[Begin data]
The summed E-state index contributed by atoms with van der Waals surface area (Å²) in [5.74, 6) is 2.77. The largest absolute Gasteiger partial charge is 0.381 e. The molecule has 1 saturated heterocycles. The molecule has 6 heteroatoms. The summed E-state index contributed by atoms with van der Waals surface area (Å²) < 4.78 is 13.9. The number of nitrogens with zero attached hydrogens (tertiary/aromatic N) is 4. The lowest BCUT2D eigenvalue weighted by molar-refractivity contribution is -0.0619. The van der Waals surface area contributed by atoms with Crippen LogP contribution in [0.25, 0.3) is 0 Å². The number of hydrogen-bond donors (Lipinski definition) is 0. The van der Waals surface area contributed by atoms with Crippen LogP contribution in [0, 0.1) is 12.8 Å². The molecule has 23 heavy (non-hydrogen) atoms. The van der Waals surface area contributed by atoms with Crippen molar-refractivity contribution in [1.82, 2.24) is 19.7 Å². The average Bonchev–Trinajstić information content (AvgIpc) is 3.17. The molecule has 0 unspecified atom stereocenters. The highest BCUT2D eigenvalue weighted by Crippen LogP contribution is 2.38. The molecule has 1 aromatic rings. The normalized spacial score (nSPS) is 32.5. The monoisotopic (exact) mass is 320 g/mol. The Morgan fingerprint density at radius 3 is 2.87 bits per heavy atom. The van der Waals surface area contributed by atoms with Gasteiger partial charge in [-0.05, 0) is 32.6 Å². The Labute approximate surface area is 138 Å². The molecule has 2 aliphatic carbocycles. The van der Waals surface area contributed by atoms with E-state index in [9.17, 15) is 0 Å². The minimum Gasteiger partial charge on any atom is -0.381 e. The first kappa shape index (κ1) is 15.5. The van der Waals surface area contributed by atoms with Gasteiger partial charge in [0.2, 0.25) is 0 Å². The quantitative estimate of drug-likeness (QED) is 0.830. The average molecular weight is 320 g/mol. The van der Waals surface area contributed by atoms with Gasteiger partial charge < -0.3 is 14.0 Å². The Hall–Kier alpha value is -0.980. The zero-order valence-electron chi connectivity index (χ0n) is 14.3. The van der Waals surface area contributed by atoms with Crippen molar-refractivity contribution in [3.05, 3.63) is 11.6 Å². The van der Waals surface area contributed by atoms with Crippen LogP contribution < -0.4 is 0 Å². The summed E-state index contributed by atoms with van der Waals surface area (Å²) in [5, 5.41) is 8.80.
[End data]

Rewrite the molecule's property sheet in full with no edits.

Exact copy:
The summed E-state index contributed by atoms with van der Waals surface area (Å²) in [5.74, 6) is 2.77. The largest absolute Gasteiger partial charge is 0.381 e. The molecule has 1 saturated heterocycles. The molecule has 6 heteroatoms. The summed E-state index contributed by atoms with van der Waals surface area (Å²) < 4.78 is 13.9. The number of nitrogens with zero attached hydrogens (tertiary/aromatic N) is 4. The lowest BCUT2D eigenvalue weighted by molar-refractivity contribution is -0.0619. The van der Waals surface area contributed by atoms with Crippen LogP contribution in [0.25, 0.3) is 0 Å². The number of hydrogen-bond donors (Lipinski definition) is 0. The van der Waals surface area contributed by atoms with Crippen LogP contribution in [0, 0.1) is 12.8 Å². The molecule has 23 heavy (non-hydrogen) atoms. The van der Waals surface area contributed by atoms with Crippen molar-refractivity contribution in [1.82, 2.24) is 19.7 Å². The average Bonchev–Trinajstić information content (AvgIpc) is 3.17. The molecule has 0 unspecified atom stereocenters. The highest BCUT2D eigenvalue weighted by Crippen LogP contribution is 2.38. The molecule has 1 aromatic rings. The normalized spacial score (nSPS) is 32.5. The monoisotopic (exact) mass is 320 g/mol. The Morgan fingerprint density at radius 3 is 2.87 bits per heavy atom. The van der Waals surface area contributed by atoms with Gasteiger partial charge in [-0.05, 0) is 32.6 Å². The Labute approximate surface area is 138 Å². The molecule has 2 aliphatic carbocycles. The van der Waals surface area contributed by atoms with E-state index in [9.17, 15) is 0 Å². The minimum Gasteiger partial charge on any atom is -0.381 e. The first kappa shape index (κ1) is 15.5. The van der Waals surface area contributed by atoms with Gasteiger partial charge in [0.2, 0.25) is 0 Å². The quantitative estimate of drug-likeness (QED) is 0.830. The average molecular weight is 320 g/mol. The van der Waals surface area contributed by atoms with Gasteiger partial charge < -0.3 is 14.0 Å². The Hall–Kier alpha value is -0.980. The zero-order valence-electron chi connectivity index (χ0n) is 14.3. The van der Waals surface area contributed by atoms with Crippen molar-refractivity contribution in [3.05, 3.63) is 11.6 Å². The van der Waals surface area contributed by atoms with Crippen LogP contribution < -0.4 is 0 Å². The summed E-state index contributed by atoms with van der Waals surface area (Å²) in [5, 5.41) is 8.80.